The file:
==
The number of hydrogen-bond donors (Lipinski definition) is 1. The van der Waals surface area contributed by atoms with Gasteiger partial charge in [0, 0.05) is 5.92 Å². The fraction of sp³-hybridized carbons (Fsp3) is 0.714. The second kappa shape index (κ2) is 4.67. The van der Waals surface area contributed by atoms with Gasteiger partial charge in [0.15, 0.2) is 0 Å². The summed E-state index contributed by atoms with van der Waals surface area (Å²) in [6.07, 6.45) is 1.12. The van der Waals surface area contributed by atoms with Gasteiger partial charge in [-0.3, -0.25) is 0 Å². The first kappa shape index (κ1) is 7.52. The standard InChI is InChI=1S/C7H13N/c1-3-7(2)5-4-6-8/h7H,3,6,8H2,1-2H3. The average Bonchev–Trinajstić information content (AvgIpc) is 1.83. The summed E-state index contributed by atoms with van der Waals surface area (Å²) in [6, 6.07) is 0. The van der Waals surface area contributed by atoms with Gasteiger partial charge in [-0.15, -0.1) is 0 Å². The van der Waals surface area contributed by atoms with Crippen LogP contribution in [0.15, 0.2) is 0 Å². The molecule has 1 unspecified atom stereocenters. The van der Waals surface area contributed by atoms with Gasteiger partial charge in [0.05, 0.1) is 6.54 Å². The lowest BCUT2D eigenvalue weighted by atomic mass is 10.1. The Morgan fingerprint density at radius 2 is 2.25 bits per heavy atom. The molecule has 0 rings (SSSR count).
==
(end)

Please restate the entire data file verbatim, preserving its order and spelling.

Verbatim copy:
The number of hydrogen-bond donors (Lipinski definition) is 1. The van der Waals surface area contributed by atoms with Gasteiger partial charge in [0, 0.05) is 5.92 Å². The fraction of sp³-hybridized carbons (Fsp3) is 0.714. The second kappa shape index (κ2) is 4.67. The van der Waals surface area contributed by atoms with Gasteiger partial charge in [0.15, 0.2) is 0 Å². The summed E-state index contributed by atoms with van der Waals surface area (Å²) in [6.07, 6.45) is 1.12. The van der Waals surface area contributed by atoms with Gasteiger partial charge in [-0.3, -0.25) is 0 Å². The first kappa shape index (κ1) is 7.52. The standard InChI is InChI=1S/C7H13N/c1-3-7(2)5-4-6-8/h7H,3,6,8H2,1-2H3. The average Bonchev–Trinajstić information content (AvgIpc) is 1.83. The summed E-state index contributed by atoms with van der Waals surface area (Å²) in [6, 6.07) is 0. The van der Waals surface area contributed by atoms with Gasteiger partial charge in [-0.15, -0.1) is 0 Å². The van der Waals surface area contributed by atoms with Crippen LogP contribution in [0.15, 0.2) is 0 Å². The molecule has 1 unspecified atom stereocenters. The van der Waals surface area contributed by atoms with Gasteiger partial charge in [0.05, 0.1) is 6.54 Å². The lowest BCUT2D eigenvalue weighted by atomic mass is 10.1. The Morgan fingerprint density at radius 2 is 2.25 bits per heavy atom. The molecule has 0 rings (SSSR count).